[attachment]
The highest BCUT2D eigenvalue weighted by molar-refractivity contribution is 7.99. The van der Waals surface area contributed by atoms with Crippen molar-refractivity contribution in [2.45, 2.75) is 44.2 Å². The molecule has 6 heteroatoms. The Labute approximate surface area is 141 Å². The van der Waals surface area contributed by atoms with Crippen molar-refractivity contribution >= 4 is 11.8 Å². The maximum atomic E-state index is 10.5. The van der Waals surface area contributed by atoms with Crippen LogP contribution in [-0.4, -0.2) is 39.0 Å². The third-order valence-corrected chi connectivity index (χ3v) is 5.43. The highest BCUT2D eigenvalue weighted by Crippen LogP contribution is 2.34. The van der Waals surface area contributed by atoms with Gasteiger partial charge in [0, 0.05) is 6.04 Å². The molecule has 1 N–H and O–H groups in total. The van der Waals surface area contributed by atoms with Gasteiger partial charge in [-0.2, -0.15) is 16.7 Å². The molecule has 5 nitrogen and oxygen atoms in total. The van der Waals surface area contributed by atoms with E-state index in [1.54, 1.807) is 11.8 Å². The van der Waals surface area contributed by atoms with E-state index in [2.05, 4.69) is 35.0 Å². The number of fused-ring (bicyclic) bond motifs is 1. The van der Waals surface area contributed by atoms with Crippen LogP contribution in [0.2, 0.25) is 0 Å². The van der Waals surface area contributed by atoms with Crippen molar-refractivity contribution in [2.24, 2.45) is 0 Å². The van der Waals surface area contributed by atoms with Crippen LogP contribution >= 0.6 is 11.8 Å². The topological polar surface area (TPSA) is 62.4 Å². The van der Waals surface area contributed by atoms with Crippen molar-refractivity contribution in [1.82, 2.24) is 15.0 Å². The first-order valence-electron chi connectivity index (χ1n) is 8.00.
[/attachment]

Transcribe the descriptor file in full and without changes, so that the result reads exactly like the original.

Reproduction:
The highest BCUT2D eigenvalue weighted by molar-refractivity contribution is 7.99. The van der Waals surface area contributed by atoms with Crippen molar-refractivity contribution in [2.45, 2.75) is 44.2 Å². The molecule has 6 heteroatoms. The Labute approximate surface area is 141 Å². The van der Waals surface area contributed by atoms with Crippen molar-refractivity contribution >= 4 is 11.8 Å². The maximum atomic E-state index is 10.5. The van der Waals surface area contributed by atoms with Crippen LogP contribution in [-0.4, -0.2) is 39.0 Å². The third-order valence-corrected chi connectivity index (χ3v) is 5.43. The highest BCUT2D eigenvalue weighted by Crippen LogP contribution is 2.34. The van der Waals surface area contributed by atoms with Gasteiger partial charge in [0, 0.05) is 6.04 Å². The molecule has 1 N–H and O–H groups in total. The van der Waals surface area contributed by atoms with Gasteiger partial charge in [-0.2, -0.15) is 16.7 Å². The molecule has 5 nitrogen and oxygen atoms in total. The van der Waals surface area contributed by atoms with E-state index in [1.54, 1.807) is 11.8 Å². The van der Waals surface area contributed by atoms with E-state index in [2.05, 4.69) is 35.0 Å². The number of fused-ring (bicyclic) bond motifs is 1. The van der Waals surface area contributed by atoms with Crippen LogP contribution in [0.2, 0.25) is 0 Å². The van der Waals surface area contributed by atoms with Crippen molar-refractivity contribution in [2.24, 2.45) is 0 Å². The van der Waals surface area contributed by atoms with Crippen LogP contribution >= 0.6 is 11.8 Å². The topological polar surface area (TPSA) is 62.4 Å². The van der Waals surface area contributed by atoms with Crippen molar-refractivity contribution in [1.82, 2.24) is 15.0 Å². The first-order valence-electron chi connectivity index (χ1n) is 8.00.